“Political leadership in most countries emphasizes that the COVID-19 pandemic is a temporary situation; that once a vaccine has been rolled out, life will return to normal, and that current globalisation will bring prosperity to all. We all know that this is false. In fact, the consequences of the global “economic recovery” are significantly impacting many already existing systemic crises such as climate change, lack of participatory democracy, loss of social references and jobs, financial and economic insecurities and debt. We have a unique opportunity to build back better with a recovery grounded in fair public policies that are anchored in Social Solidarity Economy (SSE) and Fair Trade values and principles, caring for people and the environment, producers and users, workers and local communities, from small-scale everyday practices to global networked solutions built around our shared goals.”
Josianne Gauthier, CIDSE Secretary General:
“In our recovery we should model economic priorities around well-being and a healthy environment, following principles of solidarity and social justice rather than around growth. There cannot be a healthy economy on a sick planet.”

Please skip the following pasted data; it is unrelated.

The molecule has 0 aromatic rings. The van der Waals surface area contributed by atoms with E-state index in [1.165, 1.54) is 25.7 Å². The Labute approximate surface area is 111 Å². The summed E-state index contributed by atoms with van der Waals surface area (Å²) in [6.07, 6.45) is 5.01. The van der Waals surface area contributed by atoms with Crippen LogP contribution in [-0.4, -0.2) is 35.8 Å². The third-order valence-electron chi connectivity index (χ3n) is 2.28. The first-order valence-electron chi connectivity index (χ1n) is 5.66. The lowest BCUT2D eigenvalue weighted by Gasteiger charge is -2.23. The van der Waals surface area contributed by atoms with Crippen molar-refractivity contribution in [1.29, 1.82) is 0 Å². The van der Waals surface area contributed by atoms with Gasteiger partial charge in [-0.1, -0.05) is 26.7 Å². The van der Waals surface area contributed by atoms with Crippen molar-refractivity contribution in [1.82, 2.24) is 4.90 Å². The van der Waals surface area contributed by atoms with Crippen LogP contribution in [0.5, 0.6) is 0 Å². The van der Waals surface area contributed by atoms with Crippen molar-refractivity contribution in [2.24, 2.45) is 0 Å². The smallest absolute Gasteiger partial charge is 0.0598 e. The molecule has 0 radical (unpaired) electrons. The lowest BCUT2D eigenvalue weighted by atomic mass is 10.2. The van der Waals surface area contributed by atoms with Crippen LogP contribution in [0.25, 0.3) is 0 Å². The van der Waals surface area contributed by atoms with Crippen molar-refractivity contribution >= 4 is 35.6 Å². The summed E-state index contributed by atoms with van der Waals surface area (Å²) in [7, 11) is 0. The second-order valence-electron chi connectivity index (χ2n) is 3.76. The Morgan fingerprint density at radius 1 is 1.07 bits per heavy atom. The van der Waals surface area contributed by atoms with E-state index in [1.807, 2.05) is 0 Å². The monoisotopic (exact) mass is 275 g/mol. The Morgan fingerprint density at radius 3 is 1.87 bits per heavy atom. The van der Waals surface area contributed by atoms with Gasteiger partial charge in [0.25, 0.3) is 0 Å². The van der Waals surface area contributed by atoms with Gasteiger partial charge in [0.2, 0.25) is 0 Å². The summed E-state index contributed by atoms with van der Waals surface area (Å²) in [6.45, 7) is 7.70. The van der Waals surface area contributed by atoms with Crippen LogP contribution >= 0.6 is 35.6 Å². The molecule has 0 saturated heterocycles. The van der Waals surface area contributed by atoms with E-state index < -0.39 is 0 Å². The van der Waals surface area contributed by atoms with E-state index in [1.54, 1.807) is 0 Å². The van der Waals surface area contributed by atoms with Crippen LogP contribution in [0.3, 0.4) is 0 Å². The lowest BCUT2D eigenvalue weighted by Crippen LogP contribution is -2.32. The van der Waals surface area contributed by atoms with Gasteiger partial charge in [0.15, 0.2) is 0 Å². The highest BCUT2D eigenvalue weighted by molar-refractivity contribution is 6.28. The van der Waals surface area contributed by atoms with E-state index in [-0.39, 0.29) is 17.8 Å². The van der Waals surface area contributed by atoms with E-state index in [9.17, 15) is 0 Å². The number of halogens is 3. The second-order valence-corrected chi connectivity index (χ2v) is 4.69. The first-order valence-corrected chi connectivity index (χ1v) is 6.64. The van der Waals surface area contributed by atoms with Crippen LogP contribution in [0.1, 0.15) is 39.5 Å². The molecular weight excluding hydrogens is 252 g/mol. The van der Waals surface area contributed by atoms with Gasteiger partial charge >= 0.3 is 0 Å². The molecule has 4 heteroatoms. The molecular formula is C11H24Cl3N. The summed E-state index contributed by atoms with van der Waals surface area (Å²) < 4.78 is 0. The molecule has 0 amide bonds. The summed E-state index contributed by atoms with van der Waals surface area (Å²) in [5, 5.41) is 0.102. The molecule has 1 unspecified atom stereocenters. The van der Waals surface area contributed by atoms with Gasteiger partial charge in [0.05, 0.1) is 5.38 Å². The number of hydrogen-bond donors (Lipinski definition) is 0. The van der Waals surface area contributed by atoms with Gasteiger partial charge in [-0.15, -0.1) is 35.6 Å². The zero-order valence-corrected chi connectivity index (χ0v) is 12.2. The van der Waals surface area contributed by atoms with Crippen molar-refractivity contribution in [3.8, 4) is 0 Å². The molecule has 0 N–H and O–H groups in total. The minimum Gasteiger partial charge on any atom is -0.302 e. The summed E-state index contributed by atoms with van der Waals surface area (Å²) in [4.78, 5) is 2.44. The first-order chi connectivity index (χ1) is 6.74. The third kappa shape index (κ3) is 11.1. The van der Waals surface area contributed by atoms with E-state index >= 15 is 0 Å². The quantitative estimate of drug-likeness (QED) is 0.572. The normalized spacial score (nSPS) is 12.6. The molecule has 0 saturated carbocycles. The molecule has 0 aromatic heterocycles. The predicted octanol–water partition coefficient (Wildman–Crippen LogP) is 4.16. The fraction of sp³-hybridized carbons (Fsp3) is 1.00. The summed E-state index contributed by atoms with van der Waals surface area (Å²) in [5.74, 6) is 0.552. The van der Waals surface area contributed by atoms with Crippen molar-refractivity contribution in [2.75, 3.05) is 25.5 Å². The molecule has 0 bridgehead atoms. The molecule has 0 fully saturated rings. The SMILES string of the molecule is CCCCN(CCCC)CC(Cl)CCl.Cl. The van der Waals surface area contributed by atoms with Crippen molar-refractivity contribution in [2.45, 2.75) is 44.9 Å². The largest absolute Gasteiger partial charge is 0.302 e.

Floris Faber, Director of Act Alliance EU:
“The COVID-19 pandemic has laid bare the vulnerability in our world and economic system. We need to rebuild with the aim of equality and justice for all and ensure that no one is left behind.”
Juan Antonio Pedreño, President of Social Economy Europe:
“We are living in the midst of a health, economic and social crisis, in this situation, we need to unite, build alliances and take care of our own. Together, through instruments as social economy entrepreneurial and associative models we can protect each other, strengthen our solidarity links and rebuild our societies and economies in a better way. Making sure that our economies work for people and the planet. We need hopes but hope will always be inside us, let’s make sure that the Sustainable Development Goals aren’t an empty promise, let’s build a better tomorrow.”
Michael Weatherhead of the Wellbeing Economy Alliance:
“This call for a reset of how government works with and supports business is timely and needed. This moment provides an opportunity for government to support business to be a key partner in reducing inequality, tackling the climate emergency and bringing dignity to millions.”
C.K. Ganguly (Bablu), Executive Director of The Timbaktu Collective, Member of the Board of IFOAM – Organics International:
” We live today in a consumption driven and unequal world – a world where the real producers, especially the small producers and workers, have been relegated to the margins. Over the years the Organic and Fair Trade fraternities have joined hands on various occasions, to ensure that the voices and concerns of these marginalised peoples are heard, especially in public and policy dialogues. It is also our collective responsibility, as citizens of this planet earth, to enable sustained livelihoods for these peoples in the margins and ensure a better future for all.”